What is a TTY?

Open a terminal and run tty. It will give you the unique ID of your terminal:

$ tty

UNIX has this saying, “everything is a file”. Your terminal is just another file in the filesystem! What is its file path? /dev/ttys008, the output of tty.

Your terminal acts quite like a normal file. You can read from it and write to it:

$ echo "Hello, TTY" > /dev/ttys008
Hello, TTY
$ cat /dev/ttys008 > output.txt
Hello, file
$ cat output.txt
Hello, file

Because terminals are in the global filesystem, they can interact with each other. Now open a second terminal, and run echo "Hello, TTY" > /dev/ttys008 again. What happens? The text Hello, TTY appears in the original terminal! You can now chat to other people using the system. This is how programs like wall work.

A process gets three standard streams: stdin, stdout, and stderr. The process can inspect these streams to see which TTY it’s attached to, like this:

#include <unistd.h>
#include <stdio.h>
void print_tty(char* name, FILE * f) {
  printf("%s (fileno %d): ", name, fileno(f));
  if (isatty(fileno(f))) printf("TTY %s\n", ttyname(fileno(f)));
  else                   printf("not a TTY\n");
int main(void) {
  print_tty("stdin ", stdin);
  print_tty("stdout", stdout);
  print_tty("stderr", stderr);

When you start this process from your shell, all three streams are attached to your current TTY:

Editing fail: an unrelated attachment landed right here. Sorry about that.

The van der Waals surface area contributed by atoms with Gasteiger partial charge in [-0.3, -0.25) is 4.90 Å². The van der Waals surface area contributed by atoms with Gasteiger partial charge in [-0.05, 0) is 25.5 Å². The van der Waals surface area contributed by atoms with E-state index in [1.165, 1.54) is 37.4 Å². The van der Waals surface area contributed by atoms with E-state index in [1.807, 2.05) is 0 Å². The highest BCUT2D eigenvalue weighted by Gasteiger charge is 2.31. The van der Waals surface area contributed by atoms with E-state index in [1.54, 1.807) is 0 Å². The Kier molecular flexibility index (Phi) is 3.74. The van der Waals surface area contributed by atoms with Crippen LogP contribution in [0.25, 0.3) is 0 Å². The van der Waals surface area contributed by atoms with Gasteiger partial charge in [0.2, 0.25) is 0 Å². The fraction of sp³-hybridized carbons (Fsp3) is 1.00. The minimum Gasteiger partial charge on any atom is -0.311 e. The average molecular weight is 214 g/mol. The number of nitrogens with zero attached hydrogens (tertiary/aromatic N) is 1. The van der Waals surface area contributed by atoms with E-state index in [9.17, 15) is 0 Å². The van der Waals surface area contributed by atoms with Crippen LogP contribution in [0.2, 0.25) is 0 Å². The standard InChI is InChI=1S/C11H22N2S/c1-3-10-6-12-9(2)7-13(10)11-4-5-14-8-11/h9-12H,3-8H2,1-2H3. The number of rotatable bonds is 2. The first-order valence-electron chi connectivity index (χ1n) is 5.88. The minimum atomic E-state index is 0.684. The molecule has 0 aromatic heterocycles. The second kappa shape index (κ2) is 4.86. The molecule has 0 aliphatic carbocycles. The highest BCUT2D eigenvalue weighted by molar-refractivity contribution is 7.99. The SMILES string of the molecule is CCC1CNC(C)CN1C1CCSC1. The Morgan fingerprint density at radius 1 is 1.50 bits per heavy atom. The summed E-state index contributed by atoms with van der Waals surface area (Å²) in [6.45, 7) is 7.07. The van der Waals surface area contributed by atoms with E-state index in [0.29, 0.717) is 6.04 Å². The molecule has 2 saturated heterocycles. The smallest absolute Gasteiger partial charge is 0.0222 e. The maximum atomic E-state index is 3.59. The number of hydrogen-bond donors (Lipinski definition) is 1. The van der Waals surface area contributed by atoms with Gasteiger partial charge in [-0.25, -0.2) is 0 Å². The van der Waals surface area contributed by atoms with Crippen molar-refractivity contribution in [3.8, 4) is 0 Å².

$ clang whatismytty.c
$ ./a.out
stdin  (fileno 0): TTY /dev/ttys008
stdout (fileno 1): TTY /dev/ttys008
stderr (fileno 2): TTY /dev/ttys008

We can use shell piping/redirection commands to change which TTYs the streams are attached to.

$ ./a.out | cat
stdin  (fileno 0): TTY /dev/ttys008
stdout (fileno 1): not a TTY
stderr (fileno 2): TTY /dev/ttys008
$ echo | ./a.out
stdin  (fileno 0): not a TTY
stdout (fileno 1): TTY /dev/ttys008
stderr (fileno 2): TTY /dev/ttys008
$ ./a.out < /dev/ttys003
stdin  (fileno 0): TTY /dev/ttys003
stdout (fileno 1): TTY /dev/ttys008
stderr (fileno 2): TTY /dev/ttys008
$ ./a.out < /dev/ttys003 2> /dev/ttys004
stdin  (fileno 0): TTY /dev/ttys003
stdout (fileno 1): TTY /dev/ttys008
stderr (fileno 2): TTY /dev/ttys004

Each process can also have a “controlling terminal”. A process’s controlling terminal is not necessarily the same as the terminals its streams are attached to. You can see these with the ps command:

$ sudo ps -ax -o pid,tty
    1 ??
   50 ??
   51 ??
84721 ttys007
84722 ttys007
71296 ttys008
71297 ttys008
71305 ttys008

Also, notice that some processes have ?? as their TTY. Most of these processes are “daemons”, UNIX background processes.

I wrote this because I felt like it. This post is not associated with my employer.